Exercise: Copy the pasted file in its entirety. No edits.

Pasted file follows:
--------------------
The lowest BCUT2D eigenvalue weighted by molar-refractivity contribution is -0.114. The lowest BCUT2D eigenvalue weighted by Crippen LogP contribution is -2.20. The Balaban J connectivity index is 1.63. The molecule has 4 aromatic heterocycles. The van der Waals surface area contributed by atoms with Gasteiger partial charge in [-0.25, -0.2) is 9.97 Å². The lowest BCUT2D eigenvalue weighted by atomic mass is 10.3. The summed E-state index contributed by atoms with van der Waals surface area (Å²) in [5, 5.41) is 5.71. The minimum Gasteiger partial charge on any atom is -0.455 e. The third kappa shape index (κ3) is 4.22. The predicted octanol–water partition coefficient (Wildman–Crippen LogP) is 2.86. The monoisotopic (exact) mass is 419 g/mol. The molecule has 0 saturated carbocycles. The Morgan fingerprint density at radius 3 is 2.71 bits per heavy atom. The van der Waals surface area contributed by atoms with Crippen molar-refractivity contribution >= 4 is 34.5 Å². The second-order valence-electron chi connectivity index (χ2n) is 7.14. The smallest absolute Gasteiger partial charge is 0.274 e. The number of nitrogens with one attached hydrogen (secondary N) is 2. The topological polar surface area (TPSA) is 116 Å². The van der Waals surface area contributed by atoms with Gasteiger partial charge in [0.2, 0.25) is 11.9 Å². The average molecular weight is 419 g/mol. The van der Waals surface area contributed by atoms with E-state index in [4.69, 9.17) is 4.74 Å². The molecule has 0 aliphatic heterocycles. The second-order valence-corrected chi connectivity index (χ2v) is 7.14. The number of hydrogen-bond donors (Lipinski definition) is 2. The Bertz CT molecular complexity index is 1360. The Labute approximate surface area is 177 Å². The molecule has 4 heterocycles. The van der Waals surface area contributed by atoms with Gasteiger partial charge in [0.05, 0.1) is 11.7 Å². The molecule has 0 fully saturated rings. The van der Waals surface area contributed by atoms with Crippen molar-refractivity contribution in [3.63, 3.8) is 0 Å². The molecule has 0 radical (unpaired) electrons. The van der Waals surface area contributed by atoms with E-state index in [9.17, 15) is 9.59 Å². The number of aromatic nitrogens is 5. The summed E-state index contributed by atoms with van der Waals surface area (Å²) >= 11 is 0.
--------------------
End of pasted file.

The lowest BCUT2D eigenvalue weighted by molar-refractivity contribution is -0.114. The lowest BCUT2D eigenvalue weighted by Crippen LogP contribution is -2.20. The Balaban J connectivity index is 1.63. The molecule has 4 aromatic heterocycles. The van der Waals surface area contributed by atoms with Gasteiger partial charge in [-0.25, -0.2) is 9.97 Å². The lowest BCUT2D eigenvalue weighted by atomic mass is 10.3. The summed E-state index contributed by atoms with van der Waals surface area (Å²) in [5, 5.41) is 5.71. The minimum Gasteiger partial charge on any atom is -0.455 e. The third kappa shape index (κ3) is 4.22. The predicted octanol–water partition coefficient (Wildman–Crippen LogP) is 2.86. The monoisotopic (exact) mass is 419 g/mol. The molecule has 0 saturated carbocycles. The Morgan fingerprint density at radius 3 is 2.71 bits per heavy atom. The van der Waals surface area contributed by atoms with Crippen molar-refractivity contribution >= 4 is 34.5 Å². The second-order valence-electron chi connectivity index (χ2n) is 7.14. The smallest absolute Gasteiger partial charge is 0.274 e. The number of nitrogens with one attached hydrogen (secondary N) is 2. The topological polar surface area (TPSA) is 116 Å². The van der Waals surface area contributed by atoms with Gasteiger partial charge in [0.2, 0.25) is 11.9 Å². The average molecular weight is 419 g/mol. The van der Waals surface area contributed by atoms with E-state index in [4.69, 9.17) is 4.74 Å². The molecule has 0 aliphatic heterocycles. The second-order valence-corrected chi connectivity index (χ2v) is 7.14. The number of hydrogen-bond donors (Lipinski definition) is 2. The Bertz CT molecular complexity index is 1360. The Labute approximate surface area is 177 Å². The molecule has 4 heterocycles. The van der Waals surface area contributed by atoms with Gasteiger partial charge in [0.05, 0.1) is 11.7 Å². The molecule has 0 fully saturated rings. The van der Waals surface area contributed by atoms with Crippen molar-refractivity contribution in [3.63, 3.8) is 0 Å². The molecule has 0 radical (unpaired) electrons. The van der Waals surface area contributed by atoms with E-state index in [9.17, 15) is 9.59 Å². The number of aromatic nitrogens is 5. The summed E-state index contributed by atoms with van der Waals surface area (Å²) >= 11 is 0.